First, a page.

175.


Book of Serenity, Case 48

The case:

Vimalakirti asked Manjusri

'What is a Bodhisattva's method of entering non duality?'

Manjusri said, "according to my mind, in all things, no speech, no explanation, no direction and no representation. Leaving behind all questions and answers. This is the method of entering non duality."

Then Manjusri asked Vimalakirti - 'What is the Bodhisattva's method of entry into non duality?'

Vimalakirti was silent.


There are three senses of Satori, Enlightenment, and this koan deals with the first. It is sometimes called Practice/Realisation, or Practice/Verification.

Both are an abbreviation of a longer phrase, which means hearing, accepting, practicing, verifying. So: we hear the Buddha's teachings on non duality, we accept these teachings, we practice, and through practice those teachings are verified as true.

The story is a representation of the mind and sincere practice of Vimilakirti, although there appears to be two people. But Manjusri of course is not a person, but is the Bodhisattva of Wisdom.

And the two questions are subtly different. 

Vimalakirti asks 'What is the Bodhisattva's method of entering non duality?'
So this refers to the teaching stage. Which is why Manjusri answers.

But Manjusri's question, 'What is the Bodhisattva's method of entry into non duality?' is the practice stage. Which is why it is met with silence.

So neither answer is the right answer, but the story portrays a progression from teaching to practice.

The teachings are the door that we have to go through, but we have to let go of the handle to experience the vast room.


 
174.

 

At our retreat in November we talked about the Mu Koan.  You may recall in that Koan story a monk asked Joshu - does a dog have Buddha Nature?

Joshu says Mu (No).

The basis for the monk's question is a passage in the Nirvana Sutra where it says that 'all living beings without exception have Buddha Nature'.

Joshu's reply was not denying Buddha Nature. He was denying the 'have', that is, that it is a property of the individual.

It is a very common idea in Buddhism that buried within us, like a jewel in mud, is compassion, wisdom, enlightenment and so on; and if our karmic mind would just shut up, these qualities would manifest.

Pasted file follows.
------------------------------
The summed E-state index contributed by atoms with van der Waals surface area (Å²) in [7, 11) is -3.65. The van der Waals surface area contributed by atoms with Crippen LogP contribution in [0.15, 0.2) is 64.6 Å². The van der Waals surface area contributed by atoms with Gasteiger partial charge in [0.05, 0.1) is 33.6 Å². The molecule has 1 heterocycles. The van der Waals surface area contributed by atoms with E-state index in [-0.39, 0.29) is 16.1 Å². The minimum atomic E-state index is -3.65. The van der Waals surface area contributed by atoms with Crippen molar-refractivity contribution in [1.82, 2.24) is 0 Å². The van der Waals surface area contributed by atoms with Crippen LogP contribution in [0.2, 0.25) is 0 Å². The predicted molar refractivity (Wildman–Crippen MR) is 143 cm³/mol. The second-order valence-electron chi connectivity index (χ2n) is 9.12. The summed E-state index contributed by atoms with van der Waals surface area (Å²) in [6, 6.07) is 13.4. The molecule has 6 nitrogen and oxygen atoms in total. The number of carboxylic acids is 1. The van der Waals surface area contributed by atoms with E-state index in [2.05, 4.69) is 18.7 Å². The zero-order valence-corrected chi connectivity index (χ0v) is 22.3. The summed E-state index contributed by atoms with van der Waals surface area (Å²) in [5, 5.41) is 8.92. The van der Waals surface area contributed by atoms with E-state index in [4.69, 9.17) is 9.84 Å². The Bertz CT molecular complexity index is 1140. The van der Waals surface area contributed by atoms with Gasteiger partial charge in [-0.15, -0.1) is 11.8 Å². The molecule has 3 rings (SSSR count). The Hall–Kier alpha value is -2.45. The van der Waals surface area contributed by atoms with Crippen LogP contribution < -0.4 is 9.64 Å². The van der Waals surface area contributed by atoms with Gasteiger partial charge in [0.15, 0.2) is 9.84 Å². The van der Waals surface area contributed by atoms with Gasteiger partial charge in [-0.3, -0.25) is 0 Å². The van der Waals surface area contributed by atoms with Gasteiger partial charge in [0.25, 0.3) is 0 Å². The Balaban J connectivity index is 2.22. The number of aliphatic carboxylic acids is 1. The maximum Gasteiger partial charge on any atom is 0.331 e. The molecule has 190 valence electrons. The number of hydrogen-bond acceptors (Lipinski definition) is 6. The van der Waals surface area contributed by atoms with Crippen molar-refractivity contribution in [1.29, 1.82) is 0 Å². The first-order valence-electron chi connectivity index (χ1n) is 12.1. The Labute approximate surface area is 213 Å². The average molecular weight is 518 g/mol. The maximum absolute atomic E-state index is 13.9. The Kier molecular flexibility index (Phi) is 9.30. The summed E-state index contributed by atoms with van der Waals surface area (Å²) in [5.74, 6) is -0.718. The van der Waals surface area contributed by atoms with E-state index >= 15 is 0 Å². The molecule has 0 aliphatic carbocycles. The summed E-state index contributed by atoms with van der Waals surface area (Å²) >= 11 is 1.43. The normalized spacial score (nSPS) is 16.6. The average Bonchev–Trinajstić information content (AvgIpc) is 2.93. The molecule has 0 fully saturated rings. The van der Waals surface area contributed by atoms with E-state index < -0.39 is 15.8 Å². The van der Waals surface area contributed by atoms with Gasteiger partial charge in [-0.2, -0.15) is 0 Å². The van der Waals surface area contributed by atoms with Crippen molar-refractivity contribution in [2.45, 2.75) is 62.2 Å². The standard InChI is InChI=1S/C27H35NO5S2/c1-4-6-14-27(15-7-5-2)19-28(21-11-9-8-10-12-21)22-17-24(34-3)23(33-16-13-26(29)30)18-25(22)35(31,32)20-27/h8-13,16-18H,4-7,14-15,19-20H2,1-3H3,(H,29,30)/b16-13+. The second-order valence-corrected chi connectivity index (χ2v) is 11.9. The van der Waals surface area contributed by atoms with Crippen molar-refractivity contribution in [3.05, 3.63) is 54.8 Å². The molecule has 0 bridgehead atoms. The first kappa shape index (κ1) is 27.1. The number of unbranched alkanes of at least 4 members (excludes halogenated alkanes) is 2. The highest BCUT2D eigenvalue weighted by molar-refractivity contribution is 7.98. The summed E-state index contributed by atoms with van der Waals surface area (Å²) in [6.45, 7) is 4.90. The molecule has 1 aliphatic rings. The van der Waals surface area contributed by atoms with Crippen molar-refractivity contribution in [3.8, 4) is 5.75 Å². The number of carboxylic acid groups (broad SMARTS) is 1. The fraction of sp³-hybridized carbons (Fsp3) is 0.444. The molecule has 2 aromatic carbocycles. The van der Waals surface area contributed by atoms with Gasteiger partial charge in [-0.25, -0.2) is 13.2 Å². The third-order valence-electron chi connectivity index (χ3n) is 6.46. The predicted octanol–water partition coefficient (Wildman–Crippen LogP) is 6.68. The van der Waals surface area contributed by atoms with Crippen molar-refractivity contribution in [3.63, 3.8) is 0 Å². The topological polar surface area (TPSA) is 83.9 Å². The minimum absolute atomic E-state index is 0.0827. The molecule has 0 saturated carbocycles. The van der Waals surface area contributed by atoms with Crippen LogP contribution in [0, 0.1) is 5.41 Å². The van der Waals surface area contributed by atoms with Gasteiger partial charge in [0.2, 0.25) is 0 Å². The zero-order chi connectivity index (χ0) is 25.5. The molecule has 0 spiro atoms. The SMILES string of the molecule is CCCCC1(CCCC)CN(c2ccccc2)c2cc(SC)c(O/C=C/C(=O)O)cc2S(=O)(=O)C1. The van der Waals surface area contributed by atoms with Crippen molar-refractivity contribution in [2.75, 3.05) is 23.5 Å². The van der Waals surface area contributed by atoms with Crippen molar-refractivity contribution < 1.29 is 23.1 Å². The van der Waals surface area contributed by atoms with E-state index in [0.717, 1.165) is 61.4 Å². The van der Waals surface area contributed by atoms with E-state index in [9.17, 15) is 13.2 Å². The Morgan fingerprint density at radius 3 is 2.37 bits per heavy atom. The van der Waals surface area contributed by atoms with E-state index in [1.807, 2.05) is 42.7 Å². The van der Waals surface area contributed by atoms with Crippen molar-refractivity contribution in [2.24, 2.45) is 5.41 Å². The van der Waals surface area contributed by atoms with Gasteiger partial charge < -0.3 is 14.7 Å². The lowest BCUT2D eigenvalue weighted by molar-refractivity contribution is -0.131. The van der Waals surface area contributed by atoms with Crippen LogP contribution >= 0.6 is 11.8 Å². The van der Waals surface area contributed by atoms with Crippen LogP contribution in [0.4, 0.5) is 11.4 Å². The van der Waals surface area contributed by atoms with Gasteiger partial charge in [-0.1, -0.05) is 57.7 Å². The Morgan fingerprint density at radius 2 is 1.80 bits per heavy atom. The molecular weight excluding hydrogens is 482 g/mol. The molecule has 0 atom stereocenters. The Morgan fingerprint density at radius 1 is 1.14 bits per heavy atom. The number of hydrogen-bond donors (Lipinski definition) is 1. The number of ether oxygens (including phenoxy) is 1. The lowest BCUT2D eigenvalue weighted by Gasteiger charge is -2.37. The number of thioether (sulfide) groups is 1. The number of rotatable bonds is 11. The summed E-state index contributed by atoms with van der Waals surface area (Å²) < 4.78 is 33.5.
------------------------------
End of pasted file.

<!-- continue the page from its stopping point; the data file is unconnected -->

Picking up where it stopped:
This is a catastrophically mistaken view of practice. It ensures that we continue to suffer.

Master Dogen re-wrote the passage in the Nirvana Sutra, re-rendering it as 'all existence is Buddha Nature'. Not denying Buddha Nature, but locating it somewhere other than the self.

That being so, the activity of the karmic mind is not a barrier, is not an obstacle. And so our practice does not need to be a continual exercise in disappointment.

 
173.


The 93 generations since the Buddha, are like a real person walking through time. All the individual positions are unbalanced, all the individual teachers are unbalanced, and in their imbalance, they are fully expressing themselves.

Because this is so, the whole is a dynamic balance. That being so, we should not be like our teacher, we should be like our selves; balancing our teacher with our fully expressed imbalance.

And so, forward. And so, backward.

 

 
172.


Sekiso said that Enlightenment is like a thief breaking into an empty house. 

Many people talk about practice as the cultivation of something: wisdom say, or compassion.

Is the thief trying to find the gold, or trying to find the light switch? Either way, he's a thief.

We need to understand that practice is not the cultivation of compassion. It's not the cultivation of anything.

It is compassion.

 

 

 
171.


Why do we practice together? 

Practitioner monks in India would often practice on their own in their individual cells. 

So why together?  Because when we sit together we are enacting and making real the alive wholeness of everything. "All beings" is a concept, but we can sit with these beings, and thus all beings. We can't touch "Space", but we can touch this space.

It is not your practice of Zazen using your body.  It is not your practice, it is the whole universe practicing zazen using this body.

 
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